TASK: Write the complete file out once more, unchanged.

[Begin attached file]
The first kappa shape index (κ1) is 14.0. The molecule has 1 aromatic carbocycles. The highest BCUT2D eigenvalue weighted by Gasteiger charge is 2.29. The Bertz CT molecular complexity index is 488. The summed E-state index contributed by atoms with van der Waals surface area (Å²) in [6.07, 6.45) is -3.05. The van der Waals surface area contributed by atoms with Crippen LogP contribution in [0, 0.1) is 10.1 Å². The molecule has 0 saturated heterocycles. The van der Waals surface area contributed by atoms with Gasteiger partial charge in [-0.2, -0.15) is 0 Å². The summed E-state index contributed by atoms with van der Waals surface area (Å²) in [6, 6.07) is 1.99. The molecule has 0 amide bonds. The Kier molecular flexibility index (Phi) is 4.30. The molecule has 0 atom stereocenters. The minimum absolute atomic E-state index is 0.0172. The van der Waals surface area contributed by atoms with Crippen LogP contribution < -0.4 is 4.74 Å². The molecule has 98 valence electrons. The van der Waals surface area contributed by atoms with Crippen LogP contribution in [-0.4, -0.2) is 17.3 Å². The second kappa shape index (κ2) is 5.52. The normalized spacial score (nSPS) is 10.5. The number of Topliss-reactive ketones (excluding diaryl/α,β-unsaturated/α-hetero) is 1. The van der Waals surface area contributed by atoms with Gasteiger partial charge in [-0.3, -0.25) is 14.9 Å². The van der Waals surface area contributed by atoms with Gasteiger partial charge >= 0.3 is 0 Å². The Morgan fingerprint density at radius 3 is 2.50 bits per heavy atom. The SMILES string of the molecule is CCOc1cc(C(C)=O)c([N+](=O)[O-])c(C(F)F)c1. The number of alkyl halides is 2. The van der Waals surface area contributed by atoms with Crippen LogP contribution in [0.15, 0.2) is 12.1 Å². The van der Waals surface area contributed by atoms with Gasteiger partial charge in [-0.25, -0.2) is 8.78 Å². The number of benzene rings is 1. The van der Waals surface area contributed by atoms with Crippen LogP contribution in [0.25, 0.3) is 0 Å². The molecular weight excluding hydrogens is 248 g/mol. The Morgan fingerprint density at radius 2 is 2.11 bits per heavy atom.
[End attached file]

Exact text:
The first kappa shape index (κ1) is 14.0. The molecule has 1 aromatic carbocycles. The highest BCUT2D eigenvalue weighted by Gasteiger charge is 2.29. The Bertz CT molecular complexity index is 488. The summed E-state index contributed by atoms with van der Waals surface area (Å²) in [6.07, 6.45) is -3.05. The van der Waals surface area contributed by atoms with Crippen LogP contribution in [0, 0.1) is 10.1 Å². The molecule has 0 saturated heterocycles. The van der Waals surface area contributed by atoms with Gasteiger partial charge in [-0.2, -0.15) is 0 Å². The summed E-state index contributed by atoms with van der Waals surface area (Å²) in [6, 6.07) is 1.99. The molecule has 0 amide bonds. The Kier molecular flexibility index (Phi) is 4.30. The molecule has 0 atom stereocenters. The minimum absolute atomic E-state index is 0.0172. The van der Waals surface area contributed by atoms with Crippen LogP contribution < -0.4 is 4.74 Å². The molecule has 98 valence electrons. The van der Waals surface area contributed by atoms with Crippen LogP contribution in [-0.4, -0.2) is 17.3 Å². The second kappa shape index (κ2) is 5.52. The normalized spacial score (nSPS) is 10.5. The number of Topliss-reactive ketones (excluding diaryl/α,β-unsaturated/α-hetero) is 1. The van der Waals surface area contributed by atoms with Gasteiger partial charge in [-0.3, -0.25) is 14.9 Å². The van der Waals surface area contributed by atoms with Gasteiger partial charge >= 0.3 is 0 Å². The Morgan fingerprint density at radius 3 is 2.50 bits per heavy atom. The SMILES string of the molecule is CCOc1cc(C(C)=O)c([N+](=O)[O-])c(C(F)F)c1. The number of alkyl halides is 2. The van der Waals surface area contributed by atoms with Crippen LogP contribution in [0.15, 0.2) is 12.1 Å². The van der Waals surface area contributed by atoms with Gasteiger partial charge in [-0.25, -0.2) is 8.78 Å². The number of benzene rings is 1. The van der Waals surface area contributed by atoms with Crippen LogP contribution in [0.25, 0.3) is 0 Å². The molecular weight excluding hydrogens is 248 g/mol. The Morgan fingerprint density at radius 2 is 2.11 bits per heavy atom.